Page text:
Coronavirus has affected many markets

Starting Monday morning the news of significant rise in coronavirus cases outside of China caused concerns about a potential economic fallout from the outbreak.

Cattle futures early Monday were down the limit with the Dow Jones falling 900 points. It is reported that many investors remain complacent about the far-reaching impact of this coronavirus but some big moves on the stock market may get their attention. As a cattleman it is simply tiring but probably tiring for a lot of other businesses too.

Our grazing cattle prices were very strong for past two weeks. I’m not sure how much of that will weaken and will also depend on the carry through of sellout in the futures. It seems to me a lot of these grazing cattle are moving a few weeks earlier than normal. But most cattlemen in my area are feeding them every bite they are eating so with prices being good they probably decided it was time to sell.

I did talk this morning to a hamburger chain that said he would be happy to visit about an investment in a packinghouse with three other grocery chains. He was in the process of an investment so he could service all his stores with fresh ground beef and not frozen.

I’m not here to make light of the problem in China but it was brought to my attention that in the past 135 days in the United States there have been between 16,000 to 41,000 deaths from the flu. The U.S. has 300 million people and China has 1.43 billion people, or five times as many. The global death toll from the Coronavirus is slightly above 2,700 people. And even on the lowest figure we have had over 3,500 die a month from the flu. I was told the Coronavirus is a strain of the flu. I have faith they will get a handle on it.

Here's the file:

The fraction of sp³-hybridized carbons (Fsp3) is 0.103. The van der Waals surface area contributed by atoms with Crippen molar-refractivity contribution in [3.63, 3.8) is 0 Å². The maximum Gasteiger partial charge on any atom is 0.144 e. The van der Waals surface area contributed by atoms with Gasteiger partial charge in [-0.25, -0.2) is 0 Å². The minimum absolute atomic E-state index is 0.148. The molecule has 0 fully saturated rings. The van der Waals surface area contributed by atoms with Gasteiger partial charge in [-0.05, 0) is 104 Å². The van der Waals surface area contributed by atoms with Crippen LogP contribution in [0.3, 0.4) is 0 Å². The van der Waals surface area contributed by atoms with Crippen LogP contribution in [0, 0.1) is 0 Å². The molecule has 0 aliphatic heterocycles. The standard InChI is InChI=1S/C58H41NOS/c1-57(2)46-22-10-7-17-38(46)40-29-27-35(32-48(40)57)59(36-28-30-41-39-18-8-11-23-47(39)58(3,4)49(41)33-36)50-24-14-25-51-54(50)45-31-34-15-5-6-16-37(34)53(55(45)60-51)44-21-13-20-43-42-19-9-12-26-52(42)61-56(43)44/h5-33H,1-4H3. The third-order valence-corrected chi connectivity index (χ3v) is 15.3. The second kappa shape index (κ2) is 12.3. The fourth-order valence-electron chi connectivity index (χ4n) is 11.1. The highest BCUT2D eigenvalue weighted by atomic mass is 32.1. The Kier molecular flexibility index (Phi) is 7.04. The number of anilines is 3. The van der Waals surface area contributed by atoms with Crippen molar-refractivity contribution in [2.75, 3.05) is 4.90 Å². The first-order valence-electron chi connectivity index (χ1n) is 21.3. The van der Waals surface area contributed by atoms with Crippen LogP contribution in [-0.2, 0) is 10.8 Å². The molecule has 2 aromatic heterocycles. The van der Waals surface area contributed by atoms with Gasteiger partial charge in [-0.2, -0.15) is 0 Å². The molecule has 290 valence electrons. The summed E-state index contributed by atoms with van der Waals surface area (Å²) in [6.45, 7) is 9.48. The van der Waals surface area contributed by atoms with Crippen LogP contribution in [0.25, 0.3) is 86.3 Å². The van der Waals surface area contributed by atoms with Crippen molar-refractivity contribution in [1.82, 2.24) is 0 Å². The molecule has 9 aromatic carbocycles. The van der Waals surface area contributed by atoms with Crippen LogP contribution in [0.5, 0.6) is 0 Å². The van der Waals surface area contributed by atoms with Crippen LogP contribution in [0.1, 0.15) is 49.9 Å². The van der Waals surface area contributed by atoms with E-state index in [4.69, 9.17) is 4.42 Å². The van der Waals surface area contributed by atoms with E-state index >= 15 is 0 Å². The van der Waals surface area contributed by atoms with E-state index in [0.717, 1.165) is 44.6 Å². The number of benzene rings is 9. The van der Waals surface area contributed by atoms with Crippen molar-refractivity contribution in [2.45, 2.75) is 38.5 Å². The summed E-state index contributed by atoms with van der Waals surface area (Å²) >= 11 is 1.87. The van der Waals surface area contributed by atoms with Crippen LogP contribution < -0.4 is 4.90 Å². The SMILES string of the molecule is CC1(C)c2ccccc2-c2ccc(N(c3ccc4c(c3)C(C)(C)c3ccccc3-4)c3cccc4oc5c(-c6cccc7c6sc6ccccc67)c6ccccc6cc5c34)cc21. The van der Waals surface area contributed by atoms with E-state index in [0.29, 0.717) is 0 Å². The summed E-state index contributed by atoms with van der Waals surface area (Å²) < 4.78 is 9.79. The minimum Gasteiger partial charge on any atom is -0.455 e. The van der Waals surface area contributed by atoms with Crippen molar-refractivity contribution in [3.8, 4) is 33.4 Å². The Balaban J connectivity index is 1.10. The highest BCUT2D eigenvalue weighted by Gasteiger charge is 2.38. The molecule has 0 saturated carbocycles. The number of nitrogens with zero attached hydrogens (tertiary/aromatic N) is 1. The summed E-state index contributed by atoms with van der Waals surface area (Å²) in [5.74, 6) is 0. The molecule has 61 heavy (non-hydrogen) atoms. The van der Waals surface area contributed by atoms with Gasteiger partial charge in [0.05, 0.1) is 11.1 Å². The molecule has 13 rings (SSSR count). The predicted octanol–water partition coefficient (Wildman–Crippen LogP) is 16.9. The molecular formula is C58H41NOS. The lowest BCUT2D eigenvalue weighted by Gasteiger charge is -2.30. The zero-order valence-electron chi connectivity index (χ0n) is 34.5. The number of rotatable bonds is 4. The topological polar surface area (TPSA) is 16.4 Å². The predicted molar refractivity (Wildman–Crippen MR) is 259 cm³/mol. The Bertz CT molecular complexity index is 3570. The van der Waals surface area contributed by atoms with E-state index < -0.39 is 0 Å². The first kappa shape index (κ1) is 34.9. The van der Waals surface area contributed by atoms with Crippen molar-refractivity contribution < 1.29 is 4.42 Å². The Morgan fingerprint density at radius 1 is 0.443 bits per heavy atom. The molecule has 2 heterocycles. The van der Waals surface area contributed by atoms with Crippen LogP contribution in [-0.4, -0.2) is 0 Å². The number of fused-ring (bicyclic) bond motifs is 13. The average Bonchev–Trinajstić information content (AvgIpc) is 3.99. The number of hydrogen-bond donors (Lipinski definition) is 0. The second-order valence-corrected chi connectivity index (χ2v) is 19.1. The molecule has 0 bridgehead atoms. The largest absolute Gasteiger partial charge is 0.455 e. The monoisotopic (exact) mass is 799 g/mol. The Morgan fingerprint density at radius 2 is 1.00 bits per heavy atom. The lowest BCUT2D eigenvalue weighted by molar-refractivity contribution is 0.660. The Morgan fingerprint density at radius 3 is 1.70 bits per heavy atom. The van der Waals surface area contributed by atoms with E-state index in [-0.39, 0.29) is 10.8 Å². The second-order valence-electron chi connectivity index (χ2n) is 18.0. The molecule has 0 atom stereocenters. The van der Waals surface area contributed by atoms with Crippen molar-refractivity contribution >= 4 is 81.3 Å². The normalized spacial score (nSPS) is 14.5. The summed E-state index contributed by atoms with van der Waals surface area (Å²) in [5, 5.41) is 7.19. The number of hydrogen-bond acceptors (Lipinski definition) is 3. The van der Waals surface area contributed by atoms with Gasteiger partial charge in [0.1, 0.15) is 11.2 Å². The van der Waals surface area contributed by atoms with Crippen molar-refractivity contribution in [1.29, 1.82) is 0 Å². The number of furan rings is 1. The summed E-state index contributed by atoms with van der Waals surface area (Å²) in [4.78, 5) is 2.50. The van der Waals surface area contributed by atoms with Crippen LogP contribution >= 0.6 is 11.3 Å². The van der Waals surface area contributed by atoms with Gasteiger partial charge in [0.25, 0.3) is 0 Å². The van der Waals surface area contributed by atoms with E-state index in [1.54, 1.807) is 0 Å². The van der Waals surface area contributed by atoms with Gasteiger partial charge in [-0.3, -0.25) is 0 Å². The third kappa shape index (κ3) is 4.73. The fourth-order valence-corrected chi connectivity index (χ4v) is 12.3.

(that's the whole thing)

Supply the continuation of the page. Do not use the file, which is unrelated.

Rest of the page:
I have to tease my workers or they think I am mad at them. One seller called and said, “Be sure to get a good count when they unload.” So I texted the worker and told them. They sarcastically kidding said, “Did you say leave nine on the truck?” Then I said, “Jerry looks too thin that is compared to the rest of you workers. He must be chronic.” I thought I would beat them to that sarcastic remark.

The Woodward Livestock Auction vet store starting Feb. 29 will be open on Saturdays from 8 a.m. to noon. They have a sign out front of that business for sale days that says vet store customer parking only. Also, it says all violators will be vaccinated.

Editor’s note: Jerry Nine, Woodward, Oklahoma, is a lifetime cattleman who grew up on his family’s ranch near Slapout, Oklahoma.